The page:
How did you end up in I Wanna Hold Your Hand?

After getting "Grease" in my credits. I was kind of hot, so I auditioned for "I Wanna Hold Your Hand." When I saw the listing in the trades about an obsessed Beatle fan I thought, "that role is me!" I auditioned nine times. It’s my record. I got along great with Bob Gale the screenwriter. And Robert Zemeckis is the greatest director I ever worked with, he’s like a god to me. I worship the guy.

You had a lot of funny stuff with Wendi Jo Sperber.

I loved Wendie Jo, she was such a doll. There was some talk of us doing a series together on one of the networks, but it never came to pass. I worked with her in 1941 but it wasn’t the same, we were never together. I Wanna Hold Your Hand was her first film, she lied about her age to get into it. Her performance was like lightning in a bottle. Her dying so young is really a tragedy

Did the Beatles themselves ever see the movie?

George Harrison in an interview with Crawdaddy called it a great historical film. I know Paul and Ringo saw it. I heard they liked it, and also heard Ringo didn’t like it. I never heard if John saw it.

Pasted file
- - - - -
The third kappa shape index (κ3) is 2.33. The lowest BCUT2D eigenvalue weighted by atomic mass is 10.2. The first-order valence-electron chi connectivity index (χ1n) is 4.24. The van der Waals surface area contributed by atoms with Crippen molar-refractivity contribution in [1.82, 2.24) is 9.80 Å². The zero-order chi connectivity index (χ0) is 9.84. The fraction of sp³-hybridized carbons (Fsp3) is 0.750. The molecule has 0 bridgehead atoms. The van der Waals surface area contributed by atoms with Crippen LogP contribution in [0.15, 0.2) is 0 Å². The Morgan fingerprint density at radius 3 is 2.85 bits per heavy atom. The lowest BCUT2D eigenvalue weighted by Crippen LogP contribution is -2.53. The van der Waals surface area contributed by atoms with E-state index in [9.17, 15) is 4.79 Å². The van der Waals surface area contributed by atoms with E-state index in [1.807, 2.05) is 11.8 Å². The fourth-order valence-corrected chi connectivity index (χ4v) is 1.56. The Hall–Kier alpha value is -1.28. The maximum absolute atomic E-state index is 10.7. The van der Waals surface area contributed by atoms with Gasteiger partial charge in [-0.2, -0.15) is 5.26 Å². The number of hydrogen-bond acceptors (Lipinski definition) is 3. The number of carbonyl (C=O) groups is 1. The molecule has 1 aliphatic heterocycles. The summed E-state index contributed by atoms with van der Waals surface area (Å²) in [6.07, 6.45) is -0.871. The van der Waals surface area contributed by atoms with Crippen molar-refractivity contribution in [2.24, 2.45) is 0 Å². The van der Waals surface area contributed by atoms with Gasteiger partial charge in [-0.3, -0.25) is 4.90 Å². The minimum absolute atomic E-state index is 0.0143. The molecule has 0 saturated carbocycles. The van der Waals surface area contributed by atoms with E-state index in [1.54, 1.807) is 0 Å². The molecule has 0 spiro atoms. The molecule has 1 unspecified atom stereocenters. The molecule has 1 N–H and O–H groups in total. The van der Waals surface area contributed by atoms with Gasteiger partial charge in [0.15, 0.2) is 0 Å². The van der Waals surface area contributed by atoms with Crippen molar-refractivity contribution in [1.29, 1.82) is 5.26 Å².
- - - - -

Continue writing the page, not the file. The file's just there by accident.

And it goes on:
You also did 1941, which is Steven Spielberg’s only all-out comedy.

I was at a sports bar a couple of weeks ago and the guy came up to me and said 1941 was his favorite movie. I, myself, think it’s a misfire. It’s got a few good moments.

How was it working with Murray Hamilton in that one?

Murray Hamilton was a very nice guy. We were way up on top of that Ferris Wheel. He had emphysema and he had to routinely come down to get oxygen. I got sick up on the Ferris Wheel and had to come down myself. I got to throw up in Steven Spielberg’s private toilet. Even though I felt awful, the whole time I couldn’t help thinking, "hey, I’m throwing up in Spielberg’s toilet!"

And John Belushi?

At one point it was pretty late at night and John Belushi was told his call for the next morning would be 4:30am. He just said, "ok, I’ll be there" with no complaint. I never forgot that. What a total pro. It really impressed me. I got to go to lunch with John and Steven Spielberg, and during lunch I suddenly realized I didn’t have any money. Fortunately Steven picked up the tab.